Friday, June 2, 2000
Acton Street developer takes ConsCom decision to the state
To the surprise of no one at the Carlisle Conservation Commission office, a form received there on May 22 announced that Cote & Foster, Inc. is appealing the commission's April 27 denial of their proposed project at 834 Acton Street. The appeal requests that the state Department of Environmental Protection (DEP) issue a Superseding Order of Conditions allowing them to proceed with their proposal to construct a single-family home, to be accessed by an approximately 1,000-foot road that crosses a large wetland in two places.
The proposed construction is classified as a "limited project," because its completion would require the use of 7,800 square feet of wetland fill, considerably in excess of the 5,000-square-foot limit that normally applies. A local commission is empowered to deny an unlimited project, unless the owner can prove that there is no alternative route for reaching his undeveloped upland lot.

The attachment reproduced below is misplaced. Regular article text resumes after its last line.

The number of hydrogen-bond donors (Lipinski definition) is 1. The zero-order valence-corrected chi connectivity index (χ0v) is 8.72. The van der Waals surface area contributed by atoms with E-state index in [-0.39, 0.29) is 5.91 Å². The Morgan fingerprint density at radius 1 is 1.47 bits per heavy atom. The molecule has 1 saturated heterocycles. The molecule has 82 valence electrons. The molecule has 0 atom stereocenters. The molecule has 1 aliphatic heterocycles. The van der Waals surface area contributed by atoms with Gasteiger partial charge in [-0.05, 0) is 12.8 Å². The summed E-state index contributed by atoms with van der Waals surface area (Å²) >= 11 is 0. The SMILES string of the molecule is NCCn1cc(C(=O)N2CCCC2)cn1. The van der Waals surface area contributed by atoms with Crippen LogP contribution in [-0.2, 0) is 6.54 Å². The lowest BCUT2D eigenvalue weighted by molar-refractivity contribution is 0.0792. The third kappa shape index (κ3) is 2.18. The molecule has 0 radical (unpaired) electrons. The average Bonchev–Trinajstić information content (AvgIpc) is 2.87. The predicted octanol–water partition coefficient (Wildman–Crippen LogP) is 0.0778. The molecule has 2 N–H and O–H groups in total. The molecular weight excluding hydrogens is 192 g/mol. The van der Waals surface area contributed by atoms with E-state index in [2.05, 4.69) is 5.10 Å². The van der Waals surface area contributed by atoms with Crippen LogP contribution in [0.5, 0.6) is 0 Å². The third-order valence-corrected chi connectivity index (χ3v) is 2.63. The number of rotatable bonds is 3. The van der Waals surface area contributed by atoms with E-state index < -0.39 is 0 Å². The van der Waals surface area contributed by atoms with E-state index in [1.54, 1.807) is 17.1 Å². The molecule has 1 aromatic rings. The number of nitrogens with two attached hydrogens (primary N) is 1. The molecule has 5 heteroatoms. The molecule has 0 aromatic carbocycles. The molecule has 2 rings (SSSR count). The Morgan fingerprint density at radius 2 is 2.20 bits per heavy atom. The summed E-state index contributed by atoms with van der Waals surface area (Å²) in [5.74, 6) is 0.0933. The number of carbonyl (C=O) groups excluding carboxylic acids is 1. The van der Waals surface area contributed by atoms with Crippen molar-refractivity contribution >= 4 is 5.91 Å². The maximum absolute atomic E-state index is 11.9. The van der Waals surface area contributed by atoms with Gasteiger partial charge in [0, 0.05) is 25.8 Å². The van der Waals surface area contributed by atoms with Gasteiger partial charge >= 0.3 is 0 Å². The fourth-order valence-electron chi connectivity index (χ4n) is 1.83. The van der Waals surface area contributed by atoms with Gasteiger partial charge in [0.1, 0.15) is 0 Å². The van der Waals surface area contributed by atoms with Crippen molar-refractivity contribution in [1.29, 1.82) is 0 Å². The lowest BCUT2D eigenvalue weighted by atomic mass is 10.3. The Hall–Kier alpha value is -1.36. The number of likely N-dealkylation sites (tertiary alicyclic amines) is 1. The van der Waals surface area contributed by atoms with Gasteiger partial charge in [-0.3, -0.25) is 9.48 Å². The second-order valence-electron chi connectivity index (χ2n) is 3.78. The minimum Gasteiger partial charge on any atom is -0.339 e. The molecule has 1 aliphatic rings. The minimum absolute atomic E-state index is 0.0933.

The present part-owner, Steve Cote, has claimed that the single-access "hardship" condition exists in this case. However, in two appearances before the board, he was unable to convince them that he had not subdivided a previously larger lot with a possible alternate approach. At the April 27 hearing, Cote described the history of his real estate transactions affecting the property as "a gray area." In its denial of the proposal, the commission cited the following objections: extensive wetland alteration, the large amount of fill required and a "hardship" claim that appeared to be self-imposed.
The appeal for reversal of the board's negative action came from Acton Survey and Engineering, Inc., acting for their client Cote & Foster. It declared that both their office and their client disagree with the commission's reasoning on all three counts. No further details are available at present, but the next step usually includes a site visit by DEP environmental engineers.
© 2000 The Carlisle Mosquito